Journal cover Journal topic
Geoscientific Model Development An interactive open-access journal of the European Geosciences Union
Geosci. Model Dev., 11, 593-609, 2018
https://doi.org/10.5194/gmd-11-593-2018
© Author(s) 2018. This work is distributed under
the Creative Commons Attribution 4.0 License.
Model description paper
12 Feb 2018
Representation of dissolved organic carbon in the JULES land surface model (vn4.4_JULES-DOCM)
Mahdi Nakhavali1, Pierre Friedlingstein1, Ronny Lauerwald1, Jing Tang2,3, Sarah Chadburn1,4, Marta Camino-Serrano5, Bertrand Guenet6, Anna Harper1, David Walmsley7, Matthias Peichl8, and Bert Gielen9 1College of Engineering, Mathematics, and Physical Sciences, University of Exeter, Exeter, EX4 4QE, UK
2Terrestrial Ecology Section, Department of Biology, University of Copenhagen, Copenhagen, Denmark
3Centre for Permafrost, University of Copenhagen, Copenhagen, Denmark
4University of Leeds, School of Earth and Environment, Leeds, UK
5CREAF, Barcelona, Catalonia, Spain
6Laboratoire des Sciences du Climat et de l'Environnement, LSCE/IPSL, CEA-CNRS-UVSQ, Université Paris-Saclay, 91191 Gif-sur-Yvette, France
7Leuphana University Lüneburg, Lüneburg, Germany
8Swedish University of Agricultural Sciences, Department of Forest Ecology and management, Umeå, Sweden
9Department of Biology, Research Group of Plant and Vegetation Ecology, University of Antwerp, Antwerp, Belgium
Abstract. Current global models of the carbon (C) cycle consider only vertical gas exchanges between terrestrial or oceanic reservoirs and the atmosphere, thus not considering the lateral transport of carbon from the continents to the oceans. Therefore, those models implicitly consider all of the C which is not respired to the atmosphere to be stored on land and hence overestimate the land C sink capability. A model that represents the whole continuum from atmosphere to land and into the ocean would provide a better understanding of the Earth's C cycle and hence more reliable historical or future projections. A first and critical step in that direction is to include processes representing the production and export of dissolved organic carbon in soils. Here we present an original representation of dissolved organic C (DOC) processes in the Joint UK Land Environment Simulator (JULES-DOCM) that integrates a representation of DOC production in terrestrial ecosystems based on the incomplete decomposition of organic matter, DOC decomposition within the soil column, and DOC export to the river network via leaching. The model performance is evaluated in five specific sites for which observations of soil DOC concentration are available. Results show that the model is able to reproduce the DOC concentration and controlling processes, including leaching to the riverine system, which is fundamental for integrating terrestrial and aquatic ecosystems. Future work should include the fate of exported DOC in the river system as well as DIC and POC export from soil.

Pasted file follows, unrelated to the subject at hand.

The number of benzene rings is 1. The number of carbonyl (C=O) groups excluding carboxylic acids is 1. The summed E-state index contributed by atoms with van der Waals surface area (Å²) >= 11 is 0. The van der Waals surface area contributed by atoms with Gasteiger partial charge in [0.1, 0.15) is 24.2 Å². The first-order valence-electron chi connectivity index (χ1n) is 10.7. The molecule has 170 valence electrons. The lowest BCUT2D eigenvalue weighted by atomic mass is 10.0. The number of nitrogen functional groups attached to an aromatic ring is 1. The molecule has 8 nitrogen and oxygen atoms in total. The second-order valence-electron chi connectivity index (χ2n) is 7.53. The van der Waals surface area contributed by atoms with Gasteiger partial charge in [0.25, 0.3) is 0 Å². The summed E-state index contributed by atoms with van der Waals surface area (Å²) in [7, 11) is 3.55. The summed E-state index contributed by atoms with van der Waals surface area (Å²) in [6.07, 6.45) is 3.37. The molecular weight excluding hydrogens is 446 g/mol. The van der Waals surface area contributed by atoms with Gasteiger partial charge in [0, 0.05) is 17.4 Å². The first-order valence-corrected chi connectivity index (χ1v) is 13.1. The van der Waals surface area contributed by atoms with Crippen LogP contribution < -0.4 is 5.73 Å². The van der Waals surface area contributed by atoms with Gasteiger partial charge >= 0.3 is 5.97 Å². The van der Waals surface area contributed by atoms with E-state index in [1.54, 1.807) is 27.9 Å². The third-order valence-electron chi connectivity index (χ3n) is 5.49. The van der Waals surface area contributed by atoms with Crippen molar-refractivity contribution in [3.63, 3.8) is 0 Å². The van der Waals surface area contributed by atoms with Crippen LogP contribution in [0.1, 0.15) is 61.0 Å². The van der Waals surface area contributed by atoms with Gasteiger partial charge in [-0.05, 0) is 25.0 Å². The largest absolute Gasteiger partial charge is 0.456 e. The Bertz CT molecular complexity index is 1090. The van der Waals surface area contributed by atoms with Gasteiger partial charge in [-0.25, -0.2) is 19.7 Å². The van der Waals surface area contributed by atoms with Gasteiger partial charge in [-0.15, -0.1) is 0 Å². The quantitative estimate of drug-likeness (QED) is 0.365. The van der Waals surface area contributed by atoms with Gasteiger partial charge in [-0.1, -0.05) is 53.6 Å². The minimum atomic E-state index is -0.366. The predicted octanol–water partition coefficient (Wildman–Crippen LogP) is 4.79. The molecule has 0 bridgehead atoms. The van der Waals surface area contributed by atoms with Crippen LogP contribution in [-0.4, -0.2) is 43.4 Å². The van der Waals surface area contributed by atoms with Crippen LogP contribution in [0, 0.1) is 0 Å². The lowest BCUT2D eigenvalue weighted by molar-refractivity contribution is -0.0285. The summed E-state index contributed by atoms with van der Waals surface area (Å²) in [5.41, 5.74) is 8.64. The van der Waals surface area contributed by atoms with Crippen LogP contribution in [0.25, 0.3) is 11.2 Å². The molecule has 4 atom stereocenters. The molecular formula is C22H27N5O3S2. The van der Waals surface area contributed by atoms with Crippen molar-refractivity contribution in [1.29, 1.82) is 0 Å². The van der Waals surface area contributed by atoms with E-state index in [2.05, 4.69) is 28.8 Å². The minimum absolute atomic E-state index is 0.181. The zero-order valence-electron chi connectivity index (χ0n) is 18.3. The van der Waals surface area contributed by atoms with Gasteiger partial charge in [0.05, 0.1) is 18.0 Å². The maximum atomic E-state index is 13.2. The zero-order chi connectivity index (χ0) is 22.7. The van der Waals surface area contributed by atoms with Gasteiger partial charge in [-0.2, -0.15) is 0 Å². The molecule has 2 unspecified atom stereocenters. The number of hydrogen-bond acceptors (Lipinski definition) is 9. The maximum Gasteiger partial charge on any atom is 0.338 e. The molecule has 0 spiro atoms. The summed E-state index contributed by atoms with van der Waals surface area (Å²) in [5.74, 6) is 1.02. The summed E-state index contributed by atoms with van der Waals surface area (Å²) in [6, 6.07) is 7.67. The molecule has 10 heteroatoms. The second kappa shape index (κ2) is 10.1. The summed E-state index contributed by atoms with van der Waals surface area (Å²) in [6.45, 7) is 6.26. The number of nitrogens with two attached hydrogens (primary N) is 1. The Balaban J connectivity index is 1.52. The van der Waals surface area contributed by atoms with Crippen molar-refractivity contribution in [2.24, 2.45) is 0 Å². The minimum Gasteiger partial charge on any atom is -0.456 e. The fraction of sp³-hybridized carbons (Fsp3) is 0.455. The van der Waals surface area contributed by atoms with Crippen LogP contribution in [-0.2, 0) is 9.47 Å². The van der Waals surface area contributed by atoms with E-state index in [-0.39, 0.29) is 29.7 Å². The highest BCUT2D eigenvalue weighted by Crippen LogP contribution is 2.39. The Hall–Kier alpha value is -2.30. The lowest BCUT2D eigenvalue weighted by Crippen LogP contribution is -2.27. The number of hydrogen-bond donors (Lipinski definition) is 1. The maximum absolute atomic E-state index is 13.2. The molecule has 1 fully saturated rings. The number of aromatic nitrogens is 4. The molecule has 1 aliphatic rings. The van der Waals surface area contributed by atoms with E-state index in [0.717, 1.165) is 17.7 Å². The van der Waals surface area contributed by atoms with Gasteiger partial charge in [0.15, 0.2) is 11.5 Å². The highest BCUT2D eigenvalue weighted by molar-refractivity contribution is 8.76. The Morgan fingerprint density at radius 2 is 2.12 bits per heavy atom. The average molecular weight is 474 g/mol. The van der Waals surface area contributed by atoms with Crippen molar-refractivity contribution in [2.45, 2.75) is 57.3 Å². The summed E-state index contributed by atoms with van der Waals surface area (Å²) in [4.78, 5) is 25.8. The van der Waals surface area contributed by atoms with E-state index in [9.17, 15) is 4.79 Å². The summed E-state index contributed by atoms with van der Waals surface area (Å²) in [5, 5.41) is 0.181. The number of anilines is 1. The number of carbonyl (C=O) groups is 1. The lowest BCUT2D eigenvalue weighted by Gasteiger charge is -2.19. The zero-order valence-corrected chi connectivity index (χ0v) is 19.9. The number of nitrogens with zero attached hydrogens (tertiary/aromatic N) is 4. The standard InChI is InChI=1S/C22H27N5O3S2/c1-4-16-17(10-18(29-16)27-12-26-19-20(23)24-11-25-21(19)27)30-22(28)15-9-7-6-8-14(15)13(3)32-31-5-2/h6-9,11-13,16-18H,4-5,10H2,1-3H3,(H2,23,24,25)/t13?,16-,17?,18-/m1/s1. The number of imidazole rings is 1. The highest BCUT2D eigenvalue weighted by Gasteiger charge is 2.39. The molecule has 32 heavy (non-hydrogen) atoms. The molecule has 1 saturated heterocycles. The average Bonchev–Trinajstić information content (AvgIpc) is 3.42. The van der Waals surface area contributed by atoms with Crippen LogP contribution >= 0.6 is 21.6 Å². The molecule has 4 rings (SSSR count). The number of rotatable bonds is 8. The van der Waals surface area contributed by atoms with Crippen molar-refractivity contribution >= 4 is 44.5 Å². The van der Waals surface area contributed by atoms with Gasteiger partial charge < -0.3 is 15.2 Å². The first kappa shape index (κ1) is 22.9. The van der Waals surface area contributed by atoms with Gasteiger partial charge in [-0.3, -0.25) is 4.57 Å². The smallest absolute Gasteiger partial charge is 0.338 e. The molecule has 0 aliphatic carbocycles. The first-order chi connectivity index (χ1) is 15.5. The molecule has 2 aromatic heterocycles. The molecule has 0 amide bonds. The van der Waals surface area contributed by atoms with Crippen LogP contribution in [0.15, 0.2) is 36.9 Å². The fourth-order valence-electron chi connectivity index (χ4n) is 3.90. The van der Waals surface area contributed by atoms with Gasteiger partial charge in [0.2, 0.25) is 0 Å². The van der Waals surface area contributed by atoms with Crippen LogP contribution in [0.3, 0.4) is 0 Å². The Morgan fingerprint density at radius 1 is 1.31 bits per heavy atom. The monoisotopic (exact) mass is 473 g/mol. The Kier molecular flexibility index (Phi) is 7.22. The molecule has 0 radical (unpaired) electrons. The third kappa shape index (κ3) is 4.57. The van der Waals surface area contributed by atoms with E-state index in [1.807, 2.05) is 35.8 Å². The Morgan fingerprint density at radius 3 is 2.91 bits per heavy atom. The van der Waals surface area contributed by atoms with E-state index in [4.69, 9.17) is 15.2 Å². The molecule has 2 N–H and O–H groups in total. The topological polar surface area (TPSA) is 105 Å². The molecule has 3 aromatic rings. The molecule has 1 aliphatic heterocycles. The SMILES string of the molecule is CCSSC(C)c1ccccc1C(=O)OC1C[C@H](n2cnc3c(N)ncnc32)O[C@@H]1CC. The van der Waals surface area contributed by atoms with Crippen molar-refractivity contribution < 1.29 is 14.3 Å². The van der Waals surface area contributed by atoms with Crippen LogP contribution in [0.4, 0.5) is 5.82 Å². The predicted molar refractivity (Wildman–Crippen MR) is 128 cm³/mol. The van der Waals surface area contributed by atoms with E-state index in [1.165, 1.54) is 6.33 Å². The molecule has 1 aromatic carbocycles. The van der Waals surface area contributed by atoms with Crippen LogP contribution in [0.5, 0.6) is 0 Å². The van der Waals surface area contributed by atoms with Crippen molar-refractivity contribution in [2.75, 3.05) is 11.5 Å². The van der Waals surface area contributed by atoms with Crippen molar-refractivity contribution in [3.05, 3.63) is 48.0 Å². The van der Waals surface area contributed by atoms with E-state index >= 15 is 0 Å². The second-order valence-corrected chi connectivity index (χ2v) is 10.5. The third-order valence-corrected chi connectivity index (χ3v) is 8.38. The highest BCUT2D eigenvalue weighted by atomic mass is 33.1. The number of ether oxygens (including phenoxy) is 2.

Citation: Nakhavali, M., Friedlingstein, P., Lauerwald, R., Tang, J., Chadburn, S., Camino-Serrano, M., Guenet, B., Harper, A., Walmsley, D., Peichl, M., and Gielen, B.: Representation of dissolved organic carbon in the JULES land surface model (vn4.4_JULES-DOCM), Geosci. Model Dev., 11, 593-609, https://doi.org/10.5194/gmd-11-593-2018, 2018.
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In order to provide a better understanding of the Earth's carbon cycle, we need a model that represents the whole continuum from atmosphere to land and into the ocean. In this study we include in JULES a representation of dissolved organic carbon (DOC) processes. Our results show that the model is able to reproduce the DOC concentration and controlling processes, including leaching to the riverine system, which is fundamental for integrating the terrestrial and aquatic ecosystem.
In order to provide a better understanding of the Earth's carbon cycle, we need a model that...
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